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Monday, April 15, 2024

A New Horizon for Walton’s

The former Walton Motor Co. building at 956 Parrett St. is once again accepting patrons to its sprawling, industrial-style dining space and patio. Owner Tim Mills opened casual barbecue restaurant Walton’s Smokehouse and Southern Kitchen on Oct. 21 after rebranding from Walton’s International Comfort Food which closed in July 2021.

Mills, who also owns Read St. BBQ at 421 Read St., operates Walton’s on the main floor. Fidel’s Bourbon & Cigar Bar remains on the second level.

Upon entering, Walton’s aesthetic changes are subtle but make a difference in the underlying ambiance of the dining room. New bourbon barrels adorn the walls alongside local high school sports jerseys. TVs have been added across the space for a sports bar element.

The biggest difference in the new Walton’s can be found behind the bar, counters, and kitchen doors.

When Walton’s International Comfort Food closed, Mills gave the staff the option to stay on board for the new restaurant. The majority opted to leave, prompting the owners to hire new management, servers, cooks, and bartenders, including manager Chad Schenk, whose favorite dish is a smokehouse underdog.

“It’s not something you think of when you walk into a smokehouse: the turkey sandwich,” he says. “I always think of the dry turkeys I’ve had on Thanksgiving, but we have a very good turkey sandwich. It’s just so juicy and full of flavor.”

Schenk, like the majority of the new staff, had a hand in curating menus that focus on fresh, homemade dishes. The smokehouse menu is based on barbecue, smoked meats, pizza, smokehouse sandwiches, and Southern comfort sides such as fried okra, turnip greens, and corn bread stuffing.

The $16 BBQ nachos encompass most of the menu’s cuisine and goals with tender pulled pork, a hefty dollop of sour cream, and freshly cut lettuce, tomato, and jalapenos. A manifestation of Walton’s slogan — “sauce on the side because our meat has nothin’ to hide” — the nachos come “dry” with your choice of five house-made sauces.

The Alabama white is a sour cream-based sauce with the slightest hint of spice that’s just enough to make you want another taste. A sweet blend, the Carolina mustard is the best of both mustard and barbecue sauce with a swift bite on the back end. The Mississippi is a classic, tangy barbecue sauce, while the Georgia peach is nothing but sweet and smooth. Finally, the Tennessee gives hot food lovers a run for their money with spice you can see, smell, and taste.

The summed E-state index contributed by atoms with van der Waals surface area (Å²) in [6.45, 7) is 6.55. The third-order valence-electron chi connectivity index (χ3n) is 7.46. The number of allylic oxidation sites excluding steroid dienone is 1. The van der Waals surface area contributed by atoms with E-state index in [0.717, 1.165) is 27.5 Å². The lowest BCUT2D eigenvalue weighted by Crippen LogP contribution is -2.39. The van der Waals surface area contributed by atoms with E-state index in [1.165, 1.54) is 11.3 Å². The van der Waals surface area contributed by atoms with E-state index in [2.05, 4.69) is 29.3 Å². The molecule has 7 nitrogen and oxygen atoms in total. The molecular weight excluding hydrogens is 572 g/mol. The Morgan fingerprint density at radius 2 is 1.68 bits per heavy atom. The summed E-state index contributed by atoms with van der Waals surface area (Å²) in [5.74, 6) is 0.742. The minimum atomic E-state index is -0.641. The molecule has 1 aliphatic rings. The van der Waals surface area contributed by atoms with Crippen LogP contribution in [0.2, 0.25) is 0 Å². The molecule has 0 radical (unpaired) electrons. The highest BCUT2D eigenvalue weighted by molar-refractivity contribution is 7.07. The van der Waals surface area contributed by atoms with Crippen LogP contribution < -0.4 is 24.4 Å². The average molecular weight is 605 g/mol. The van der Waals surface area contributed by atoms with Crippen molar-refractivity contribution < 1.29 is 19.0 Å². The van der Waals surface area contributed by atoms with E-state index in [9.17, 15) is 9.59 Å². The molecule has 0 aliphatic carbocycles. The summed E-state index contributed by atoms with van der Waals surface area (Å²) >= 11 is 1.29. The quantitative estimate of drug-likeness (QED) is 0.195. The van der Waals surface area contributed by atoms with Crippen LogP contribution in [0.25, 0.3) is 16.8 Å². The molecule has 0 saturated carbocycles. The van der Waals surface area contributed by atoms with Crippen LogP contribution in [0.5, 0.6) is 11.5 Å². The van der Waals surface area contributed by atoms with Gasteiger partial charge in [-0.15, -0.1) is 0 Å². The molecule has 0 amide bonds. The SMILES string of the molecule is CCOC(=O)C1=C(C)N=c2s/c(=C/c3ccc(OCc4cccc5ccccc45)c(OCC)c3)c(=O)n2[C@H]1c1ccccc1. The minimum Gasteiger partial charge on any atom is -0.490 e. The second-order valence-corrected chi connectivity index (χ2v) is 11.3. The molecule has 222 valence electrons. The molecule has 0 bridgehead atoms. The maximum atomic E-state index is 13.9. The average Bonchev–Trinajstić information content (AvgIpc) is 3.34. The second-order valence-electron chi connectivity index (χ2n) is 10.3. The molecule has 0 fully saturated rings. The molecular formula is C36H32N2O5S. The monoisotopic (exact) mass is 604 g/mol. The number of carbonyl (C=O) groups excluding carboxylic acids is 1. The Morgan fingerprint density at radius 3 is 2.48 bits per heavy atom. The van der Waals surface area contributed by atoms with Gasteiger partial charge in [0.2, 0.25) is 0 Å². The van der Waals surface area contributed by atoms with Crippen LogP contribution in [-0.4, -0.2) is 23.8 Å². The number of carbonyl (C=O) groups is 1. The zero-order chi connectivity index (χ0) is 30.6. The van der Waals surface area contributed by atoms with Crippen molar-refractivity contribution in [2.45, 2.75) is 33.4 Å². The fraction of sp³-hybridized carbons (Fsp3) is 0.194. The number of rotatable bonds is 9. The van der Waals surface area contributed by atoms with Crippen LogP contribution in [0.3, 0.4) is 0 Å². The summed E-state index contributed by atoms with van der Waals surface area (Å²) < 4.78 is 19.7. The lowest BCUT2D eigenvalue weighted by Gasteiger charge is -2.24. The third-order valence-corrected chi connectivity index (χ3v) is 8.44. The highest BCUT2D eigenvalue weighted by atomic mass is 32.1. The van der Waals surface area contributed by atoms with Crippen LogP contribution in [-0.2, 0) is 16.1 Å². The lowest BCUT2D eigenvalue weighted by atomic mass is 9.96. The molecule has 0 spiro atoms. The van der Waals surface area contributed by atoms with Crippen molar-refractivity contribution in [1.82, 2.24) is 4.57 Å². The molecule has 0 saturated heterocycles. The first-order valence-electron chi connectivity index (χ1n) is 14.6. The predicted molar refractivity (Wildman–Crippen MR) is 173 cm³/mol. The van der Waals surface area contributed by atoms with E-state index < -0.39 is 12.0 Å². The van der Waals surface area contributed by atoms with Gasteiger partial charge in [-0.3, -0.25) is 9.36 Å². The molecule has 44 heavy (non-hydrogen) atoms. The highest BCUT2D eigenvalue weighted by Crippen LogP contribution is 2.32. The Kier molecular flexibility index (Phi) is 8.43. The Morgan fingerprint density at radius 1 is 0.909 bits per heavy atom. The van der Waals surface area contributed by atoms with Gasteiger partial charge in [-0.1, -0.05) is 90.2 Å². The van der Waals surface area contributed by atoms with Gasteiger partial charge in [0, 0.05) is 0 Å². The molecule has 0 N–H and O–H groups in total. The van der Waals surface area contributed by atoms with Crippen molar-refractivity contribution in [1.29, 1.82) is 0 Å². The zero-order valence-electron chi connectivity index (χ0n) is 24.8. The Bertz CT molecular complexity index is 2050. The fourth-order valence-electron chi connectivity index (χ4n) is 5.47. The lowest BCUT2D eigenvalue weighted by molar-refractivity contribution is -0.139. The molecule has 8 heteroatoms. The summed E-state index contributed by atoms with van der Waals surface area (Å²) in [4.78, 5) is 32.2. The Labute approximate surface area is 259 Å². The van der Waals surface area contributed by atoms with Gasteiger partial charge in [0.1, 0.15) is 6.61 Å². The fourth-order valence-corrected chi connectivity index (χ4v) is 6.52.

Featuring a wall of Ole Smokey Moonshine, the bar helps diners pair their Southern palettes with original craft cocktails. The Road Work is a stealthy drink of with Ole Smokey Watermelon Moonshine, strawberry puree, sweet and sour, and lemon-lime soda for $7.

Alongside eight cocktails, guests can experience the $5 moonshine slushies ready to order at the cafeteria-style dining section. The cafeteria area is an assembly line ordering style with self-seating and self-serve drinks and sauces that speed up the process for lunchtime diners.

Whether you’re a regular of the old brand or a new patron, you can try Walton’s Smokehouse and Southern Kitchen from 11 a.m.-8 p.m. Tuesday-Thursday and Sunday, and 11 a.m.-10 p.m. Friday-Saturday.


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Jodi Keen
Jodi Keen
Jodi Keen is the managing editor of Evansville Living and Evansville Business magazines.

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